The way I see it–and the way you should all, by now, understand I see it–bike polo isn’t at all set in stone as to how it’s played. We have folks who think it should have no rules but the first rule of bike polo; we have folks who want to have a 200 page rulebook that leaves no question unanswered. Mostly, we have folks in between: they know we need some rules, but they don’t know what those rules should be, or which ones are the most beneficial.

[NOTE: a whole other subject--and one I'm brewing up on right now, is the reffing that happened for some of Worlds. Don't think I'm ignoring that--it's just a big subject on its own that I want to tackle in a different post]

deadpolo

The voice of a whole wing of bike polo, I’m quite sure.

And that’s where I think most of us are, the NAH and the bike polo community (of which the handful of bike polo players on the NAH are a part of) don’t quite know what right looks like just yet, only that bike polo needs to remain a fun and dynamic game to play. Read more

Getting Better Doesn’t Just Happen, Bub.

blame

There are times in my past where I felt as if a switch would be flipped. Like a lever would be pulled down in my brain and suddenly I’d be up-to-snuff with other bike polo players that I’d come to respect and admire. But the fact is that doesn’t happen.

Believe me, I’ve pulled on everything I could all over my body, and the only thing that changes is you’re not allowed to go into certain businesses anymore.

I think part of the problem was that I was hoping, incorrectly, that the problems I had with certain fundamental skills (shooting, passing, speed, court awareness) could be ignored until I played long enough that they would, inherently, be corrected.

But I’m here to lay some truth down on you, friend: the problems you have now as a player will be the problems you always have unless you work to correct them.

If you find that you aren’t very good at connecting with the ball–like your mallet scrunches up as if it were some delightfully hilarious flamingo when you’re whapping at the ball–then that’s something you need to address right now. Not down the line, not when it magically solves itself because somehow at seven months of play it disappears, right. now.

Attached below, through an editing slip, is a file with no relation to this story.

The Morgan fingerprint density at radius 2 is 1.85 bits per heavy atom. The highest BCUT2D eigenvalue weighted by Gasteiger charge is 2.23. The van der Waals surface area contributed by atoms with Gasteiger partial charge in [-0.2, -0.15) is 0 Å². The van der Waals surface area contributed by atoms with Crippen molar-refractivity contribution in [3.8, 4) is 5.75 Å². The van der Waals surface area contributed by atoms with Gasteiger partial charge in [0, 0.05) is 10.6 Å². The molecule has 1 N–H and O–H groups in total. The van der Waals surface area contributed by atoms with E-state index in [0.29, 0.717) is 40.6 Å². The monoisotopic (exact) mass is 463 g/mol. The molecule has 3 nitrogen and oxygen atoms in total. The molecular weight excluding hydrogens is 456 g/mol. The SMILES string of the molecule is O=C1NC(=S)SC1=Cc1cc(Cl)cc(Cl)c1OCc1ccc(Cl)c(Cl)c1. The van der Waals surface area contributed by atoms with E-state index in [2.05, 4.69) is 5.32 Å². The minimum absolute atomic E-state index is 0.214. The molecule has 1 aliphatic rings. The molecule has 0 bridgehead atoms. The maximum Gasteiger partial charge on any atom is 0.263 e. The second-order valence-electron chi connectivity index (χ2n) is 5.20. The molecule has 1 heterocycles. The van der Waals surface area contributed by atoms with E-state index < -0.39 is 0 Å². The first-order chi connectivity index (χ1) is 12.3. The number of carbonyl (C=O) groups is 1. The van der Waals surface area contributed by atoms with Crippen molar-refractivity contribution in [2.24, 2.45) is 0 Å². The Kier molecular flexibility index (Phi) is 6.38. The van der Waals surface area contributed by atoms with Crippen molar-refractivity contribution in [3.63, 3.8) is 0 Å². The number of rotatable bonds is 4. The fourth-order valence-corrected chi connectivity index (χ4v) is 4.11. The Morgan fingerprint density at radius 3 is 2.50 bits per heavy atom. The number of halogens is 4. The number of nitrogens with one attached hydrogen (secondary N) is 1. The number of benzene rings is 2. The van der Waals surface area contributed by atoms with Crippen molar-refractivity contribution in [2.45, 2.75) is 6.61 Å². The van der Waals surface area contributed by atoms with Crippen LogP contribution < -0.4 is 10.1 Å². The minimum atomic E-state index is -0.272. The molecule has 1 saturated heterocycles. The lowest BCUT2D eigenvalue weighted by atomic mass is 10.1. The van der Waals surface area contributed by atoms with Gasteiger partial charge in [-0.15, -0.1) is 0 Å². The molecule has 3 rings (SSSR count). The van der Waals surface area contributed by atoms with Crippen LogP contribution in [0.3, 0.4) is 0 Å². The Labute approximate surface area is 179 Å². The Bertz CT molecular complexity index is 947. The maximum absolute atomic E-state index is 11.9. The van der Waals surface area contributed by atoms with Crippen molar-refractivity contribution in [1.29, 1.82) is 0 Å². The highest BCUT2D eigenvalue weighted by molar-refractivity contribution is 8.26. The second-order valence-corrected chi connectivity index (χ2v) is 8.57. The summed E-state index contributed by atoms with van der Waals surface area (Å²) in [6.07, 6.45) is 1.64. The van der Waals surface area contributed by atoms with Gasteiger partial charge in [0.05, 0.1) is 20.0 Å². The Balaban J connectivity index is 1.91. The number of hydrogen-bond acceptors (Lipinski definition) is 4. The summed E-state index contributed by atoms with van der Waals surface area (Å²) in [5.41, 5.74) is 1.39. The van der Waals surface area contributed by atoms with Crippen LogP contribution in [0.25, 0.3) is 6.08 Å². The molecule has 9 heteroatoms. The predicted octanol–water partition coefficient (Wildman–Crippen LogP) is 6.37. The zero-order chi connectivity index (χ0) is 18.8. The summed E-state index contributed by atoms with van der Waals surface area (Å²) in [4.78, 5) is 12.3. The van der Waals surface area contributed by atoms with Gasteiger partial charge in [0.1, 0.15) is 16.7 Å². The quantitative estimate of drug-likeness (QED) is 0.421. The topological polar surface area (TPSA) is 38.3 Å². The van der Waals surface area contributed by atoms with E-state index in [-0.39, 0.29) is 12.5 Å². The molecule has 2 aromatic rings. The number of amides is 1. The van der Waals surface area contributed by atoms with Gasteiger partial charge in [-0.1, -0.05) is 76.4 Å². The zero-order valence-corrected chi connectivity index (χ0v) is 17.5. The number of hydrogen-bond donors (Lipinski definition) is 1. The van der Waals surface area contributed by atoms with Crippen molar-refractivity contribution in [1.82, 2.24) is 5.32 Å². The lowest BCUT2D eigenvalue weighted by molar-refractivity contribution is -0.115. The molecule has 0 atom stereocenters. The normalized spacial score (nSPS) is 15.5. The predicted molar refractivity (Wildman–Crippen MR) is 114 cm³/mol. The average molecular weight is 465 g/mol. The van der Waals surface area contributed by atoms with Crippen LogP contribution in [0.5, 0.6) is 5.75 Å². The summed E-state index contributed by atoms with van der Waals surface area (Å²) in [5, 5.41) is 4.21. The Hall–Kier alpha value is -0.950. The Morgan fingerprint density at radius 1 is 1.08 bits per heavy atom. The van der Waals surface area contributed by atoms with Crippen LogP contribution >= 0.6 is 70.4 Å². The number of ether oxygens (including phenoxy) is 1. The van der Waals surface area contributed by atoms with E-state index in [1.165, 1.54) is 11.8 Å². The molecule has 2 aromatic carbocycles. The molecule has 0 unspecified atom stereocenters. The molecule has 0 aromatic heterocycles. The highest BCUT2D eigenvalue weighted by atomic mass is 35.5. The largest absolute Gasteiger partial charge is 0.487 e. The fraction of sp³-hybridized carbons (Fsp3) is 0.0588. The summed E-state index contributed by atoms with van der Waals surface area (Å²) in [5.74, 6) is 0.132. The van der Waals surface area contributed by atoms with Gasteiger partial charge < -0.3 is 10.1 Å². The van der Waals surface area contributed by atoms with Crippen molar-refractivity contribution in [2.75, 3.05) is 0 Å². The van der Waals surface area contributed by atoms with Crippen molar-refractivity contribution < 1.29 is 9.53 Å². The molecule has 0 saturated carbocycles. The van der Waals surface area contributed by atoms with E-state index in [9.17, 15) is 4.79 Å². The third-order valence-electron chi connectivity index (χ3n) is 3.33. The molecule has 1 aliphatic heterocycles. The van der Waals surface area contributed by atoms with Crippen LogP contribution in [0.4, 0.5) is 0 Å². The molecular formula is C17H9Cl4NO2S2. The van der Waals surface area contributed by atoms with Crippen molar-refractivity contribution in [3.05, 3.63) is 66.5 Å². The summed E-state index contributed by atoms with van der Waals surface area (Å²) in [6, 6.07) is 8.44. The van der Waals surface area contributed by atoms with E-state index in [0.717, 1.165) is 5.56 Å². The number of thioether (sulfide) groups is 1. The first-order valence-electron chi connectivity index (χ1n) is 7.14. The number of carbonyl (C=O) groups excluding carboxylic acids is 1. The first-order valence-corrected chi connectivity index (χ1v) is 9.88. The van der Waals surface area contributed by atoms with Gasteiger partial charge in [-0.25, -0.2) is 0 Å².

If you’re not too good at disrupting a play and then getting control of the ball, work on that with a friend immediately. If you can’t collect a pass or make a quick shot on goal; try to exercise those muscles at your next pickup day.

There isn’t a magical clock in your abilities that suddenly starts going off as soon as you play X amount of games or reach an undisclosed amount of years playing. Truth is, if you just keep playing the same way you’ve always played, you’ll…uh…always play that way.

You must take ownership of your own development if you indeed want to grow as a player (if you don’t want to grow as a player, then ignore this whole post. If you’re just in it for the funsies and nothing else, you’re all set, really. Just keep having fun. I’m not talking to you lucky devils). There isn’t anyone who is necessarily going to take you under their wing and teach you how to become the next great polo phenomenon unless you’re asking around and listening to their advice (even then, in all honesty, chances are you already know what they’re going to tell you, but aren’t willing to practice enough to make that knowledge anything more than knowledge).

There are limitations, of course–both physical and situational–that can limit you in your growth. Believe me, if there is one person who should be aware of limitations in growth, it’s me. BUT! That’s not what I’m talking about. I’m talking about even the most basic skills going un-developed because players aren’t willing to work on those skills. I’m talking about always having trouble getting the ball off of the wall, wanting to get better, but ignoring the fact that getting better means putting in the work to do so.